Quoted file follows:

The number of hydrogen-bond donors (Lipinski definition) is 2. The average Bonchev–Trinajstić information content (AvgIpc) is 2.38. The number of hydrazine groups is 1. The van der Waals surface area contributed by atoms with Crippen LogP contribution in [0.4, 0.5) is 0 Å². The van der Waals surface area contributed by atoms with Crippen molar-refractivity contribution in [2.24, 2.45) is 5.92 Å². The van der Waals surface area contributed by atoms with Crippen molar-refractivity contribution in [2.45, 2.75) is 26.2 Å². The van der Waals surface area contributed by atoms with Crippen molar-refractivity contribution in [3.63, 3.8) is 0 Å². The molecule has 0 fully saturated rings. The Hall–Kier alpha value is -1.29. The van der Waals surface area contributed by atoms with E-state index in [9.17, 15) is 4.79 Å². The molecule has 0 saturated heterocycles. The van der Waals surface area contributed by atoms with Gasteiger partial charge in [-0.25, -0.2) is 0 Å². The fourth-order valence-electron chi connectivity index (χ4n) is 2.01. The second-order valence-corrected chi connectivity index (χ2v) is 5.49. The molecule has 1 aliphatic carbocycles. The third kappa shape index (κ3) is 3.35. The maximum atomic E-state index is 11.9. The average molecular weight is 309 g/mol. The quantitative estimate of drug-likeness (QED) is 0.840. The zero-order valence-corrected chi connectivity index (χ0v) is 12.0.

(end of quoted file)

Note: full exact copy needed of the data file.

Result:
The number of hydrogen-bond donors (Lipinski definition) is 2. The average Bonchev–Trinajstić information content (AvgIpc) is 2.38. The number of hydrazine groups is 1. The van der Waals surface area contributed by atoms with Crippen LogP contribution in [0.4, 0.5) is 0 Å². The van der Waals surface area contributed by atoms with Crippen molar-refractivity contribution in [2.24, 2.45) is 5.92 Å². The van der Waals surface area contributed by atoms with Crippen molar-refractivity contribution in [2.45, 2.75) is 26.2 Å². The van der Waals surface area contributed by atoms with Crippen molar-refractivity contribution in [3.63, 3.8) is 0 Å². The molecule has 0 fully saturated rings. The Hall–Kier alpha value is -1.29. The van der Waals surface area contributed by atoms with E-state index in [9.17, 15) is 4.79 Å². The molecule has 0 saturated heterocycles. The van der Waals surface area contributed by atoms with Gasteiger partial charge in [-0.25, -0.2) is 0 Å². The fourth-order valence-electron chi connectivity index (χ4n) is 2.01. The second-order valence-corrected chi connectivity index (χ2v) is 5.49. The molecule has 1 aliphatic carbocycles. The third kappa shape index (κ3) is 3.35. The maximum atomic E-state index is 11.9. The average molecular weight is 309 g/mol. The quantitative estimate of drug-likeness (QED) is 0.840. The zero-order valence-corrected chi connectivity index (χ0v) is 12.0.